In the past 5 years urban development has become a steadfast trend with locals and independent businesses being the main victims of community flush-outs by domineering corporate heads and investors.

For the over a month I followed the demolishment of a former council estate residence erected in the 1980s to bring together various working class individuals and families and build a community where their social class is equal.


Fast-forward three decades, the building that once housed numerous families and blue collar workers is now a desolate and lifeless object seeking new beginnings. This isn’t the first. There are several former housing residences, offices, warehouses and co. that have either now become luxurious apartments home to the hipster demographic or undergoing the process.

The building you see in this article is located in Birmingham, United Kingdom. Situated in the heart of a working-class neighbourhood, it stands central to various parts of Birmingham – an unmissable sight as you drive through the M6 North motorway. It is one of countless deserted constructions in Birmingham – the second largest city in Britain – to be victim of what is in essence a cold destruction of community and belonging.

Former residence flats. Photo: Nouveaux

Divided Thoughts:

Urban development, commonly known as ‘gentrification’, is a common feature of modernity that sparks divided opinions within society.

What you find is there are some that stand for gentrification; applauding its progressive intention and potential benefits – those are people society has grown to identify as ‘hipsters’/liberals. On the other hand, there are others that fight against the greedy intentions behind this so called gentrification; those are what society identify as activists – though one must note they vary.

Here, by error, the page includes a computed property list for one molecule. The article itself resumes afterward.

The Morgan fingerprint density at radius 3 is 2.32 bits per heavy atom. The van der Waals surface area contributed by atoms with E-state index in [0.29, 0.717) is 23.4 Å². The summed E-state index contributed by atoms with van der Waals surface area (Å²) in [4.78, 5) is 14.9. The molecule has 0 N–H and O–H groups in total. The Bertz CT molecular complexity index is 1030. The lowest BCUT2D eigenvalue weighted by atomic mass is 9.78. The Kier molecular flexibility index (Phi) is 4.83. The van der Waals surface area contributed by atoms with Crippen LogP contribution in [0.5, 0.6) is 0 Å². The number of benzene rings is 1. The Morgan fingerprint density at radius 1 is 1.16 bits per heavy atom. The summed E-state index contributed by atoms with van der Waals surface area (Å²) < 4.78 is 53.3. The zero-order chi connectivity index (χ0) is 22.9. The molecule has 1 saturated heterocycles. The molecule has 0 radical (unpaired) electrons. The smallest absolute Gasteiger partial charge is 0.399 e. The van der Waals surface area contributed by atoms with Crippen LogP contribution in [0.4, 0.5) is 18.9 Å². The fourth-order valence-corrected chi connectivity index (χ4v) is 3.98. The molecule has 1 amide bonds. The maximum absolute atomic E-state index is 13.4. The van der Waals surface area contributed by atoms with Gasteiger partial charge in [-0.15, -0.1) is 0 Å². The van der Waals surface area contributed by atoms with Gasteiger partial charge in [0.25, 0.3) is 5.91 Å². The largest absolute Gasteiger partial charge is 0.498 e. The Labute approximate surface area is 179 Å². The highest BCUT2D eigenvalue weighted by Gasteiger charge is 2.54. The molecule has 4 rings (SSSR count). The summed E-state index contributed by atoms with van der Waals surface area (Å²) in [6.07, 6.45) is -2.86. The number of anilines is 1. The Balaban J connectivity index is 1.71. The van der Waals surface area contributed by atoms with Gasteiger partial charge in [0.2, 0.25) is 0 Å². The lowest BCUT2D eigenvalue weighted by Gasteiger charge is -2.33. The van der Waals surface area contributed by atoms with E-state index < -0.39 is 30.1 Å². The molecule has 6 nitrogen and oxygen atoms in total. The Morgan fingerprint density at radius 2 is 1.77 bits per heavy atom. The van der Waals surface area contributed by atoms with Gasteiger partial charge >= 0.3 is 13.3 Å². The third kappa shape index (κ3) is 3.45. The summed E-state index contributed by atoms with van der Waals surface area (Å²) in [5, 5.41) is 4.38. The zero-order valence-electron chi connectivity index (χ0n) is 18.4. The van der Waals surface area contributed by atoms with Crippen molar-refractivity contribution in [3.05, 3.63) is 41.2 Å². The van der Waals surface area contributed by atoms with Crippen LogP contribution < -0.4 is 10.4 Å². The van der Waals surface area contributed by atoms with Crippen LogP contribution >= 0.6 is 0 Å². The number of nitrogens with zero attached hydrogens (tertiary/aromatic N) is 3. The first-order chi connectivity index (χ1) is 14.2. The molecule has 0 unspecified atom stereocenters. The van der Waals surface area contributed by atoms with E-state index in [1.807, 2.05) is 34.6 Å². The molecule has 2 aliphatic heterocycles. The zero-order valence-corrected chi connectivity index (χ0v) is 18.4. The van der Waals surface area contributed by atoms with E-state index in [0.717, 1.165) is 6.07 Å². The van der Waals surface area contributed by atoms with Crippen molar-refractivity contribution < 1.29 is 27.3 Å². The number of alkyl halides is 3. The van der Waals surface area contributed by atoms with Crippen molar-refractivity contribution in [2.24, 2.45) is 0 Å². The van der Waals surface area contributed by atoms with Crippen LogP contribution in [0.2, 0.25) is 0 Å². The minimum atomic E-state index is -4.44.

Rubble. Post-demolition, what next? Photo: Nouveaux.

Irrespective of the side you support or simply find yourself advocating or endorsing, the bottom line is we are all positively and negatively affected by urban development – not least to mention those who fall victims of the process.

We live in an age where our surrounding is constantly changing at an alarming rate due to technology. And this isn’t going to stop. At present, there are around 15,000 high-end flats on the market and what you find is most of these flats have taken the habitual space of lower-income residents.

Photo: Milton Cogheil.

According to, around “20 percent of neighbourhoods with lower incomes and home values have experienced gentrification since 2000.” The prime culprit of this has to go to London; a somewhat overpopulated global powerhouse (well for now…*cough, cough* Brexit) where gentrification is just like buying a Big Mac.

The Oxford Dictionary defines ‘gentrification’ as “the process of renovating and improving a house or district so that it conforms to middle-class taste.” So what does that mean? Only rich folks can live in nice areas? But that isn’t even the underlying question.

Gentrified Williamsburg, Brooklyn. Photo: NY Post.

The question roaming and eager to be answered is: What next? What happens once every low-income resident/individual/civilian/family has been flushed out of their communities due to the greedy, privileged and unsatisfied members of society?

I’ll leave you to ponder.


UPDATED: 20.03.18 (20:02)

Timmy Odejimi is a freelance journalist, writer and poet. He is an avid lover of African literature, museums, [red] wine and an often disappointed Arsenal fan. 

Timmy Odejimi
Posted by:Timmy Odejimi